Alcohol withdrawal is the changes the body goes through when a person suddenly stops drinking after prolonged and heavy alcohol use. Symptoms include trembling (shakes), insomnia, anxiety, and other physical and mental symptoms.
Alcohol has a slowing effect (also called a sedating effect or depressant effect) on the brain. In a heavy, long-term drinker, the brain is almost continually exposed to the depressant effect of alcohol. Over time, the brain adjusts its own chemistry to compensate for the effect of the alcohol. It does this by producing naturally stimulating chemicals (such as serotonin or norepinephrine, which is a relative of adrenaline) in larger quantities than normal. If the alcohol is withdrawn suddenly, the brain is like an accelerated vehicle that has lost its brakes. Not surprisingly, most symptoms of withdrawal are symptoms that occur when the brain is overstimulated.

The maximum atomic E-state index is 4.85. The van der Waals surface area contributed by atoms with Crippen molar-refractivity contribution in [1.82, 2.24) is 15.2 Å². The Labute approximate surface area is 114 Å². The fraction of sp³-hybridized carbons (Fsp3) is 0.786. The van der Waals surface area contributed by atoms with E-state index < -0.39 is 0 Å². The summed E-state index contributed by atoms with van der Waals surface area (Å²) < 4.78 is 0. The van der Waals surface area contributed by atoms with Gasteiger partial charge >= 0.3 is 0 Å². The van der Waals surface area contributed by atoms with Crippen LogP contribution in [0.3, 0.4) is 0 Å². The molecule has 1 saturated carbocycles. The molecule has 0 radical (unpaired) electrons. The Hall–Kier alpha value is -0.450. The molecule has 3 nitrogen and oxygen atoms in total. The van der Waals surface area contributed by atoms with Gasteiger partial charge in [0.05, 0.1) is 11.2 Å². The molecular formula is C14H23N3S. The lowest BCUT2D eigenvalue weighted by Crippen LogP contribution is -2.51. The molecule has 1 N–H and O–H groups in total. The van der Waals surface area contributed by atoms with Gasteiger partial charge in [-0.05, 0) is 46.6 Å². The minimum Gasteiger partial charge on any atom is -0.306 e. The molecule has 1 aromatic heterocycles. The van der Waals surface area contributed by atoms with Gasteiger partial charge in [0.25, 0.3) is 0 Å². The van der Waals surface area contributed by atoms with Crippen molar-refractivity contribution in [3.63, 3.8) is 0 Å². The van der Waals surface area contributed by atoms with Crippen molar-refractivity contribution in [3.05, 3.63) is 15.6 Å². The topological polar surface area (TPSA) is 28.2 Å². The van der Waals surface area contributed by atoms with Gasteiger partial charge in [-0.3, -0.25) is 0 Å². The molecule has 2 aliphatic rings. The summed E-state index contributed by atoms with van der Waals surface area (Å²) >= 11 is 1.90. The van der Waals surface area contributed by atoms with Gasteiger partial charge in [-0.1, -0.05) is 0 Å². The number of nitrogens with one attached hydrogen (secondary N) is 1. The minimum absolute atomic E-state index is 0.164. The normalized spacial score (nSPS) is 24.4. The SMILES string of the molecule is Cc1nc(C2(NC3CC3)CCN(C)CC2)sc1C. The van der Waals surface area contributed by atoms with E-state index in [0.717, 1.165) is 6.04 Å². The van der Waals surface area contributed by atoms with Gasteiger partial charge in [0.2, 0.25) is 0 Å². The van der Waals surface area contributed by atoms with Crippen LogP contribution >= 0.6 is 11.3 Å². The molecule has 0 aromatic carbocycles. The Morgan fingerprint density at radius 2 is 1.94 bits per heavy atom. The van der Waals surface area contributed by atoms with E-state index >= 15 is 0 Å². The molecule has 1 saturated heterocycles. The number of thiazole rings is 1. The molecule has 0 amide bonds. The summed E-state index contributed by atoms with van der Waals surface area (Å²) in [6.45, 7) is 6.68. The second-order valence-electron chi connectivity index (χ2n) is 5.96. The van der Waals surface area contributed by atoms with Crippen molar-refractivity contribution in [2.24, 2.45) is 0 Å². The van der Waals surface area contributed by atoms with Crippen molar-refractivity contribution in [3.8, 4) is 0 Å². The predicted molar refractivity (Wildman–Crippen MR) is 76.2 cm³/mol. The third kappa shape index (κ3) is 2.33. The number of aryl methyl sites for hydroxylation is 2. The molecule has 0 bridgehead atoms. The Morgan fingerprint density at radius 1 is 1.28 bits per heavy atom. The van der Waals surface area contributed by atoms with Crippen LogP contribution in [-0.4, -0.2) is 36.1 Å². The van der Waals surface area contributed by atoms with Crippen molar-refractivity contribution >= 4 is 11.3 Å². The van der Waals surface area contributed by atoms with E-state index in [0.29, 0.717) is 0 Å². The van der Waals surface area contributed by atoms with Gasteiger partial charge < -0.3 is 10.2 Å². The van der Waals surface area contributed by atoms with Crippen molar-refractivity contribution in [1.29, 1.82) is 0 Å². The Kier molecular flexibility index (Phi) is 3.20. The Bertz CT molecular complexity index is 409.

The most dangerous form of alcohol withdrawal occurs in about 1 out of every 20 people who have withdrawal symptoms. This condition is called delirium tremens (also called DTs). In delirium tremens, the brain is not able to smoothly readjust its chemistry after alcohol is stopped. This creates a state of temporary confusion and leads to dangerous changes in the way your brain regulates your circulation and breathing. The body's vital signs such as your heart rate or blood pressure can change dramatically or unpredictably, creating a risk of heart attack, stroke or death.